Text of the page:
Most established businesses have valuable, proprietary knowledge bases that they have developed over time via interaction with customers, such as support emails, chats, internal wikis, etc. 

You can leverage this proprietary knowledge with public algorithms and knowledge bases to produce original, quality content through a technique called Transfer Learning. 

With traditional machine learning, you’re primarily leveraging existing knowledge to come up with predictions. With transfer learning, you can tap into common sense knowledge via public datasets that have been built over time by big companies like Google, Microsoft, Facebook, etc. and combine it with your proprietary knowledge.

The Plan

We will review automated question and answer generation approaches using these steps:

  1. Source popular questions using online tools
  2. Answer them using two NLG approaches:
    1. A span search approach
    2. A “closed book” approach
  3. Add FAQ schema and validate using the Structured Data Testing Tool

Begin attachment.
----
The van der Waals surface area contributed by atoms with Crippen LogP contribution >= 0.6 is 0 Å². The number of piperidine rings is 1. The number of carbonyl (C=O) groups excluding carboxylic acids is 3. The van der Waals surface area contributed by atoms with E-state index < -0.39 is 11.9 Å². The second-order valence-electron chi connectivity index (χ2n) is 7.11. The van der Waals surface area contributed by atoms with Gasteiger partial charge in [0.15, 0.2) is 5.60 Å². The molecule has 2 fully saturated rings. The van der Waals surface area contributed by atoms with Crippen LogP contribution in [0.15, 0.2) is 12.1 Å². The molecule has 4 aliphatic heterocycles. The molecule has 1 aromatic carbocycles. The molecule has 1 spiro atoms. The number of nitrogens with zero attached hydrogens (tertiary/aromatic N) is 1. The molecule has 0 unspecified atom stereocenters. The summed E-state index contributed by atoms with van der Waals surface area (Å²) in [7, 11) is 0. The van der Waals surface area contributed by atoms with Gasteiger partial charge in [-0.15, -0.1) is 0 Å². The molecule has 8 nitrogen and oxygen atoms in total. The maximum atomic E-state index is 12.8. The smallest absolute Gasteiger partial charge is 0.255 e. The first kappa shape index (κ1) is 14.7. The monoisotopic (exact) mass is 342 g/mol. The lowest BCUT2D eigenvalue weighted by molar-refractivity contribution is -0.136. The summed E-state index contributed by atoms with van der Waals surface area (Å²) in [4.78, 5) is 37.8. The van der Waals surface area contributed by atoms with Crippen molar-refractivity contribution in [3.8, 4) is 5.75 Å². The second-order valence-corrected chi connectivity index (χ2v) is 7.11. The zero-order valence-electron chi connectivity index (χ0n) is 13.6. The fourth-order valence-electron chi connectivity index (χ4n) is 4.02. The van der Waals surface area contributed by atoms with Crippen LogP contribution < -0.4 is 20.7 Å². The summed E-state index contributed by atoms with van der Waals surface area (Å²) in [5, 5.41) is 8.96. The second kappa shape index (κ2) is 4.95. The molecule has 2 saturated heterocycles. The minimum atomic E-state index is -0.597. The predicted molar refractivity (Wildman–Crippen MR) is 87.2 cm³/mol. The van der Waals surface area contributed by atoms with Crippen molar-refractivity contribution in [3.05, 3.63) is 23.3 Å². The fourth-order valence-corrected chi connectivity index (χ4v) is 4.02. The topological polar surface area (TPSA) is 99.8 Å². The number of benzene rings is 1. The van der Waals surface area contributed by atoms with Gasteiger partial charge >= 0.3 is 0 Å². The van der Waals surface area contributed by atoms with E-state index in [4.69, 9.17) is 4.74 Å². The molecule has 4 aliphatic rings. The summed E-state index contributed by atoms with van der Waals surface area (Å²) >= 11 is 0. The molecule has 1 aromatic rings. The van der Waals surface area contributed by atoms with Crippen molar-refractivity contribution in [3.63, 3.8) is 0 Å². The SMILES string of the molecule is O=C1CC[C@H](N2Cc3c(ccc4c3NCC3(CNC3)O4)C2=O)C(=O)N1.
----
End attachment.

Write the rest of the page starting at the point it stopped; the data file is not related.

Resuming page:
4. Resources to learn more

Sourcing Popular Questions

There are a number of tools available to find users’ popular questions, but here we will focus on three:

  • Answer the Public: Type in a keyword, in this case, “face masks,” and see common questions asked pertaining to the keyword

  • Question Analyzer by BuzzSumo: Collects aggregate information from forums and other resources to display long-tailed questions based on keyword entry

  • Scrapes queries from Google to create different questions

Essentially, finding popular questions based on keywords is not a challenge and can be done with free versions of tools used above.

Question and Answering System

Now let’s begin to put together a system to answer these questions.